Sunday, 15 February 2009

Gran Torino - Review

In a nutshell...
For the best part of 50 years Clint Eastwood has provided cinema with some truly memorable moments, from both in front and behind, the camera, from the iconic Western anti-hero 'Man With No Name' to the anti-hero detective Harry Callahan to (my personal favourite) the WW2 ... um... anti-hero in Kelly Hero's plus countless other eh, anti-heroes. Although been fairly quiet on the acting front these past few years concentrating on his consistently fruitful directing career with such Oscar nominated heavyweights such as 2003's Mystic River, 2004's Million Dollar Baby (which coincidently was his last movie he appeared in, in an acting capacity) as well as 2006 war time epics Flags Of Our Fathers, Letters of Iwo Jima along with the recently Oscar nominated Changeling starring Angelina Jolie. Suffice to say old Clint has been around the block, beat up enough punks and won more praise and awards than most actors and directors will in a lifetime combined.

This brings us to his latest film Gran Torino, back in the director's chair once again, but more importantly, his first acting role for nearly 5 years. Eastwood plays the role of semi-racist Korean war veteran/retired car factory worker Walt Kowalski, who in the light of the opening sequence where he attends his wife's funeral is now alone for the first time in around 50 years. Angry and bitter at the mere sight of his two sons and grandchildren he finds solace in being alone (with his beautiful 1972 Gran Torino sport) until a chain of events brings him together with his immigrant next door neighbours, the shy Thao and his feisty sister Sue Vang Lor who live with their mother and eccentric grandmother. Over the course of the film you start to see Walt take down his own personal barriers and really grow to have a connection with the family, possibly having the family he always wanted, one who treats him with the respect he deserves and considers his company a privilege instead of a burden. Well, so far so summer children's movie about the curious kids and the grumpy old bastard next door. That is until Thao starts to be harassed by his 'gangster' cousin and without having the guts and determination to fend for himself he goes off and gets the next best thing. Yes, that's right, Clint Eastwood. In true Eastwood fashion he sorts them out harking, a huge chunk of nostalgia, back to his glory days of Dirty Harry and his films with Sergio Leone, proving that you should never underestimated any old man with a shotgun and a lust for killing.

One of the reasons I think Eastwood might have made this film with him as the star is because there could not be a more fitting way to mark the twilight (possibly even the end) of his film career as an on screen actor, at 78 we were never going to get that one final Dirty Harry movie so Gran Torino is possibly the next best thing. If you ever wondered how Harry Callahan would have dealt with being a pensioner, this film is currently the closest I could of imagined to it. Backed up by a solid, yet not overly stand out supporting cast (though look out for Clint's son Scott in a brief appearance has Sue's date), though Chris Carley deserves praise and an honourable mention for his role as Father Janovich, who kind of acts as Walt's unwanted conscience for most of the film. In my opinion Eastwood delivers another brilliant, accessible and most importantly enjoyable film that should be loved by anyone who has been a fan of his work. With scenes that reminds us of his glory days (though in fairness Eastwood has rarely not had glory days), along with scenes that reminds us of other great ethnic suburbia films such as the Oscar winning Boyz In The Hood to the doom and gloom environments of Mystic River. Beautifully shot with a moving score from Clint's other son, Kyle who has provided music to all of his films since 2002's Mystic River, Eastwood has pretty much done it again, and you know what? It honestly made my day (sorry for the pun I've been waiting the entire review to say it).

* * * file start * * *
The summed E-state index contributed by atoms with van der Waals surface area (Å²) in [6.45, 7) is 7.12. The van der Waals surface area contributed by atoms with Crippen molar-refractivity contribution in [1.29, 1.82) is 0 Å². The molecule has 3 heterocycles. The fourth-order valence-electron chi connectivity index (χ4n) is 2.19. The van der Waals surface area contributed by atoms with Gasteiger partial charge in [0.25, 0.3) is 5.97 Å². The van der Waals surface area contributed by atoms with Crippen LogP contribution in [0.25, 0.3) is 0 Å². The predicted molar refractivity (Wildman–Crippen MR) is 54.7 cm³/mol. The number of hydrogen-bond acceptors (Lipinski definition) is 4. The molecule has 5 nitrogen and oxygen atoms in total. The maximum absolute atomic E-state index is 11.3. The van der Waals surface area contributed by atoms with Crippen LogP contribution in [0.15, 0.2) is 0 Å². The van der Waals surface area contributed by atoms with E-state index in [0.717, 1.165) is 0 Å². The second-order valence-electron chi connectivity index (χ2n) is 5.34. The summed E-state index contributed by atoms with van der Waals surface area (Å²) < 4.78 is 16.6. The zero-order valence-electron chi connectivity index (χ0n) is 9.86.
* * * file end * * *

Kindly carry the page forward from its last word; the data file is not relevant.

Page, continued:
Stand Out Scene...
The scene where he attends a party at his neighbours home I found quite endearing and quite heart warming showing the first signs of a soul within the bitter lonely old man. Also the scene where he stares down 3 African-American hoods giving Sue a hard time. Pure Eastwood. Yash.

Stand Out Quote...
Walt - (to Father Janovich) "I think you're an overeducated 27-year-old virgin who likes to hold the hands of superstitious old ladies and promise them everlasting life" There is also a mountain of racist slurs I could list here but that just wouldn't be appropriate. Watch the film and you'll know what I mean.

See this if you liked...
Um Clint Eastwood movies? Also Boyz In The Hood.

Pop by later in the week for my (as promised) divine preview for 2009's Academy Awards.

No comments: